Cns 3 avpu 3 Glasgow Coma Scale 3 Simplified Motor Score 3 Subarachnoid Hemorrhage 4 Intracerebral Hemorrhage Score 4 Stroke Scores 6 nih stroke Scale 6 Modified Rankin Scale 7 tia score 7 Abbreviated mental test score 8 Airway 8



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Pursuit Score


Final diagnosis:

UA

MI

Age

50

0

0

60

2

3

70

4

6

80

6

9

Male gender

1

1

Angina at rest or with ordinary activity last 6 weeks

2

2

Resting Heart Rate

80

0

0

100

1

2

120

2

5

Systolic BP

120

0

0

100

1

1

80

2

2

Signs of Heart Failure

3

3

ST-Segment Depression Initial EKG

3

3

total







This score predicts 30-day death or AMI in ACS patients without persistent ST-segment elevation. Risk of death or re-infarction within 30 days is associated with the following scores: score of <4 has <2% risk, score of 8, ~5% risk, a score of 12, ~10% risk, and score 16, ~25% risk.13

Killip Classification


Killip Classification of CHF after MI


30 day Mortality

Class I

No clinical signs of heart failure

6%

Class II

Rales or crackles, gallop, elevated JVP

17%

Class III

Frank acute pulmonary edema

38%

Class IV

Cardiogenic shock

81%

Killip T, Kimball JT. Treatment of myocardial infarction in a coronary care unit. Am J Cardio. 1967; 20: 457-464


PULMONARY

 Pneumonia


CURB-65, also known as the CURB criteria, is a clinical prediction rule that has been validated for predicting mortality in community-acquired pneumonia and infection of any site.14 The score is an acronym for each of the risk factors measured. Each risk factor scores one point, for a maximum score of 5:

Confusion

Urea greater than 7 mmol/l (Blood Urea Nitrogen > 19)

Respiratory rate of 30 breaths per minute or greater

Blood pressure less than 90 mmHg systolic or diastolic blood pressure 60 mmHg or less

age 65 or older

The risk of death increases as the score increases:

0—0.7%


1—3.2%

2—13.0%


3—17.0%

4—41.5%


5—57.0%

PORT The pneumonia severity index or PORT Score calculates the probability of morbidity and mortality among adult patients with community acquired pneumonia. The first part of the PORT score determines if a patient is able to be treated as an outpatient. The second part determines if the patient should be admitted as a full inpatient or if the patient may be a candidate for 23 hour observation.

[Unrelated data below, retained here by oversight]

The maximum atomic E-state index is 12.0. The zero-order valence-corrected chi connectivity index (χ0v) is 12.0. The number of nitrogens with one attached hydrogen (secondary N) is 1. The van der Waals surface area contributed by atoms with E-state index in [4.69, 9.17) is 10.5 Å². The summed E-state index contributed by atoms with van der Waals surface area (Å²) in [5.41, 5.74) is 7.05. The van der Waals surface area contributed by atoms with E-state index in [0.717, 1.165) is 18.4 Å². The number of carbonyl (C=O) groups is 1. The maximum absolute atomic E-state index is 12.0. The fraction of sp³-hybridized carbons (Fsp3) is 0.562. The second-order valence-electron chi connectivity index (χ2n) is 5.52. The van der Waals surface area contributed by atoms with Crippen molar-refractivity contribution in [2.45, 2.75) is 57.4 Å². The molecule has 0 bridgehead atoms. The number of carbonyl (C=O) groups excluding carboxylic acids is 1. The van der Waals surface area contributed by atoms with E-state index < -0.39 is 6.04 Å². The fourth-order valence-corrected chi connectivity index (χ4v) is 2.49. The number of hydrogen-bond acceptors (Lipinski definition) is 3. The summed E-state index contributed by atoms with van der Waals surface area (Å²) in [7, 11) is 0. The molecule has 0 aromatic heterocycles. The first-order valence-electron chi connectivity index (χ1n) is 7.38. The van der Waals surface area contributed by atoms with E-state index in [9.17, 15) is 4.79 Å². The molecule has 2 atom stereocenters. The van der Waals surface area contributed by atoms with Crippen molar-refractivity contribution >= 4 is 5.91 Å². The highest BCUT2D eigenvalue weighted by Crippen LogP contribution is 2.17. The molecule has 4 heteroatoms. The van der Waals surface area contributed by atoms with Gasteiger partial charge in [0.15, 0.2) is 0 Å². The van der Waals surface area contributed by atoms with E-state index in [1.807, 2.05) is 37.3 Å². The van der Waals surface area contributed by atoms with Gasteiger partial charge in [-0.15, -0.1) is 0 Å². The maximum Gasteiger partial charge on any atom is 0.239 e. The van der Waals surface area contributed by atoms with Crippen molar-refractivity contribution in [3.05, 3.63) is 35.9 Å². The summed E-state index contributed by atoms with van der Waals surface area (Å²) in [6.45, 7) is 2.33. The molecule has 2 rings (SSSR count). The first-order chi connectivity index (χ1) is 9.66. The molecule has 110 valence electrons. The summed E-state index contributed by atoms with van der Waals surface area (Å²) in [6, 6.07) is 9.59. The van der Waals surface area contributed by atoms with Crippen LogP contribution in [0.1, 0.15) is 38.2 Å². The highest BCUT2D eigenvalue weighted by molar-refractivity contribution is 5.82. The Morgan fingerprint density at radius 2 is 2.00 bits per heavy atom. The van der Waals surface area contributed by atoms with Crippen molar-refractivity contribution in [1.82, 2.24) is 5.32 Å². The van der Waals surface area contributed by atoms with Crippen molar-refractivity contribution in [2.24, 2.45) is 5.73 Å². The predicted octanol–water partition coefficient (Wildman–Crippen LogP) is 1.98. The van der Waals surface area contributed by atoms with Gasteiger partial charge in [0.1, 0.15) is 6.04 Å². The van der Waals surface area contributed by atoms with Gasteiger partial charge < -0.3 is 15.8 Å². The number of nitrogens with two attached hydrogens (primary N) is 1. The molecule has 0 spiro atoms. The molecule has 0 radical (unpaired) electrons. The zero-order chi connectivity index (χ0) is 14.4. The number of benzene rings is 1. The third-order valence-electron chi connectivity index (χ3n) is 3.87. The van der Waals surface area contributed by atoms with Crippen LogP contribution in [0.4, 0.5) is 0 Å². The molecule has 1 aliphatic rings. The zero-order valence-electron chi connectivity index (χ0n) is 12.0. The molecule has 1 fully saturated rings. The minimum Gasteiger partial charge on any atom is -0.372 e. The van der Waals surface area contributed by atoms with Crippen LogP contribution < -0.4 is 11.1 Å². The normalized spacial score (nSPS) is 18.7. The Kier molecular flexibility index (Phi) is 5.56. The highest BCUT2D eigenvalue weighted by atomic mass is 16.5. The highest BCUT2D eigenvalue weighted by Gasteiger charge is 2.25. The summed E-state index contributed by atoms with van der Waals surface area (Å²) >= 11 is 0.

Step 1: In the absence of any of the following Risk Class I criteria, the patient may be treated as an outpatient with oral antibiotics.

Over 50 years of age

Altered mental status

Pulse ≥125/minute

Respiratory rate >30/minute

Systolic blood pressure <90 mm Hg

Temperature <35°C or ≥40°C

History of:

Neoplastic disease

Congestive heart failure

Cerebrovascular disease

Renal disease

Liver disease

If any are present proceed to Step 2



Step 2: Stratify to inpatient care, Risk Class II - V




Demographics

Points Assigned







If Male

+Age (yr)







If Female

+Age (yr) - 10







Nursing home resident

+10




Comorbidity







Neoplastic disease

+30







Liver disease

+20







Congestive heart failure

+10







Cerebrovascular disease

+10







Renal disease

+10




Physical Exam Findings







Altered mental status

+20







Pulse ≥125/minute

+20







Respiratory rate >30/minute

+20







Systolic blood pressure <90 mm Hg

+15







Temperature <35°C or ≥40°C

+10




Lab and Radiographic Findings







Arterial pH <7.35

+30







Blood urea nitrogen ≥30 mg/dl (9 mmol/liter)

+20







Sodium <130 mmol/liter

+20







Glucose ≥250 mg/dl (14 mmol/liter)

+10







Hematocrit <30%

+10







Partial pressure of arterial O2 <60mmHg

+10







Pleural effusion

+10



















<70 = Risk Class II










71-90 = Risk Class III










91-130 = Risk Class IV










>130 = Risk Class V




A Risk Class II-III pneumonia patient may be sent home with IV antibiotics or treated and monitored for 24 hours in hospital. Patients with Risk Class IV-V pneumonia patient should be hospitalized for treatment.15
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